NEW DELHI: International institutions of the past are failing to keep pace with the world today. Past few years, especially Covid-19 and Russia-Ukraine war have exposed the limitations of such institutions. “Multilateral institutions were not built for multi-polarity,” said Ebtesam Al-Ketbi, President and Founder, Emirates Policy Center, UAE.
She was speaking at the Think20 (T20) inception conference, which was held here on January 13-14. The theme of the conference was ‘Reformed Multilateralism: A Global Imperative’, which explored the limitations of multilateralism in a world which is becoming increasingly multipolar. T20 is an official engagement group of G20. It serves as an “ideas bank” for G20 by bringing together think tanks and experts to discuss key policy issues.
Annika Mildner, Executive Director, Aspen Institute, Germany, made a passionate plea to fellow participants to work in the direction of preserving multilateral institutions. “We need to make G20 more effective, particularly the engagement groups, to tackle global challenges like climate change, pandemics, food security, and more,” she said.
As the present crisis afflicting the world economy has laid bare the macroeconomic vulnerabilities of global financial system, the second plenary session had the theme ‘Global Financial Order and Macroeconomic Stability’. During the session, economist Bambang PS Brodjonegoro from University of Indonesia emphasised on the need to go deeper into the financial sector and figure out “how to deal with the supply side disruptions after the pandemic.”
Niti Aayog Vice-Chairman Suman Bery sought an active role for T20 and emphasised on the need to factor in the uncertainties in the macroeconomic environment. “India is well-placed to clarify what the new growth model should be. This T20 is an opportunity and an obligation to present to global leaders the aspects of the new growth model,” he said.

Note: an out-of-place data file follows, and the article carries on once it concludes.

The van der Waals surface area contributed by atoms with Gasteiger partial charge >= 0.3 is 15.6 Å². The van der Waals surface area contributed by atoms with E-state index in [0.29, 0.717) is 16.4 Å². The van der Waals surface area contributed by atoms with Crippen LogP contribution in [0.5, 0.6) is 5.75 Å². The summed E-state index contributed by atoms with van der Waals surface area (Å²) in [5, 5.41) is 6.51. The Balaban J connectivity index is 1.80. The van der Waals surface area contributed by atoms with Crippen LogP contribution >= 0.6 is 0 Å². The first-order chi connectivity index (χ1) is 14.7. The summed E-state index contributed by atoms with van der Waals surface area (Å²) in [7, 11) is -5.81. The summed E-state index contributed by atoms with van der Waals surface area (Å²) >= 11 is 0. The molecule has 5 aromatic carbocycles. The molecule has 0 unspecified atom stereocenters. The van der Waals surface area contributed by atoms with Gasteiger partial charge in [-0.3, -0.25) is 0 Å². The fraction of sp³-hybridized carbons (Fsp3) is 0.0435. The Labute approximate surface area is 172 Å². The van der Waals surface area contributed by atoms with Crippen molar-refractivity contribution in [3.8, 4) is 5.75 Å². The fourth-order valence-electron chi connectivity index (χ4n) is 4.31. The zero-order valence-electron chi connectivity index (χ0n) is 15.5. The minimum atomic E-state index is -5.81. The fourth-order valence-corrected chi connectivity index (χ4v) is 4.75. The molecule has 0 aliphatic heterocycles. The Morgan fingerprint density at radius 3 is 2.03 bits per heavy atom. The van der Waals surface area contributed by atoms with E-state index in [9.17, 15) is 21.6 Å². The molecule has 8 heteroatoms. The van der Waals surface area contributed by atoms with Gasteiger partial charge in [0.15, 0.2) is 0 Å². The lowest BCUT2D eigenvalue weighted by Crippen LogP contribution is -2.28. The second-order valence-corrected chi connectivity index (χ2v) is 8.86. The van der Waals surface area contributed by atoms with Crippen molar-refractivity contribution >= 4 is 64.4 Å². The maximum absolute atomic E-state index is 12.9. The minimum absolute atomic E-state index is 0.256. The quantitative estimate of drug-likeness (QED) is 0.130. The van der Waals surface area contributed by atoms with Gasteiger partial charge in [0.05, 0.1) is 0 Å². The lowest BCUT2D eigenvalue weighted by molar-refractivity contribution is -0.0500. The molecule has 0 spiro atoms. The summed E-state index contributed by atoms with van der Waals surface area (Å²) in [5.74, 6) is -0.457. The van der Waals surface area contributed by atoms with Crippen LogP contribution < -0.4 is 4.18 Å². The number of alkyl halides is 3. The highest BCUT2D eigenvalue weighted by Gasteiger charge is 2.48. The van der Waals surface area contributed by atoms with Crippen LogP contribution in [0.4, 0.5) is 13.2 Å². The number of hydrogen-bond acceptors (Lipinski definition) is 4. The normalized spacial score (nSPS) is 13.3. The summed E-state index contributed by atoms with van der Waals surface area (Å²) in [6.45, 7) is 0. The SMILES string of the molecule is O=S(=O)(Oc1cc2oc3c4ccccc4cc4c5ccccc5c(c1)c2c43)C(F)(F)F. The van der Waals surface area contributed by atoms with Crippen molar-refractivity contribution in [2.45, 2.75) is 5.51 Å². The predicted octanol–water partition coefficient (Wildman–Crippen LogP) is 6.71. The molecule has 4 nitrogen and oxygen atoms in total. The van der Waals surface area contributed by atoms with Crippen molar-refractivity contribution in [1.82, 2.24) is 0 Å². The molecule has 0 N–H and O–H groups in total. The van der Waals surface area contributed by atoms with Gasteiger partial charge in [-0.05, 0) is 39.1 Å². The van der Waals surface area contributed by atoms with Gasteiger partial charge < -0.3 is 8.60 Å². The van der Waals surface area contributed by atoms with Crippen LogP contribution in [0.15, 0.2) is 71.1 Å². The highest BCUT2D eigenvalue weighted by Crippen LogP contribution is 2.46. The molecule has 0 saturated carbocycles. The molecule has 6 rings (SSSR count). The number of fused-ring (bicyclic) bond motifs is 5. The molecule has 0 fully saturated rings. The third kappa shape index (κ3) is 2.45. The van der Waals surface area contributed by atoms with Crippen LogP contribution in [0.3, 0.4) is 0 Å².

Jayant Sinha, MP and head of the Parliamentary Standing Committee on Finance, brought the focus back on the much needed sustainability and the need for proactive climate action. “The world is jaded; we are living in an age of crises – global crisis, energy crisis, and food crisis. Amidst all these crises, we must take out the time to focus on climate action,” he said.
During the third plenary session, taking forward Sinha’s point, John J Kirton, Director and Founder, G20 Research Group, University of Toronto, Canada, spoke how the pandemic had derailed progress on Sustainable Development Goals (SDG) and called for need to pursue sustainability during India’s presidency.
Criticising the role of multilateral institutions during and after the pandemic, he said, “UN has failed to get the SDGs’ progress back on track”. He added, “Among the alternative global governance institutions, only G20 has the power to do the job.”
The delegates were reassured by India’s Sous-Sherpa Abhay Thakur, who highlighted India’s G20 presidency as an opportunity to make the grouping more inclusive and sustainable. “As Prime Minister Narendra Modi said at the Bali Summit, we would like our G20 presidency to be inclusive, ambitious, actionoriented, and decisive,” he said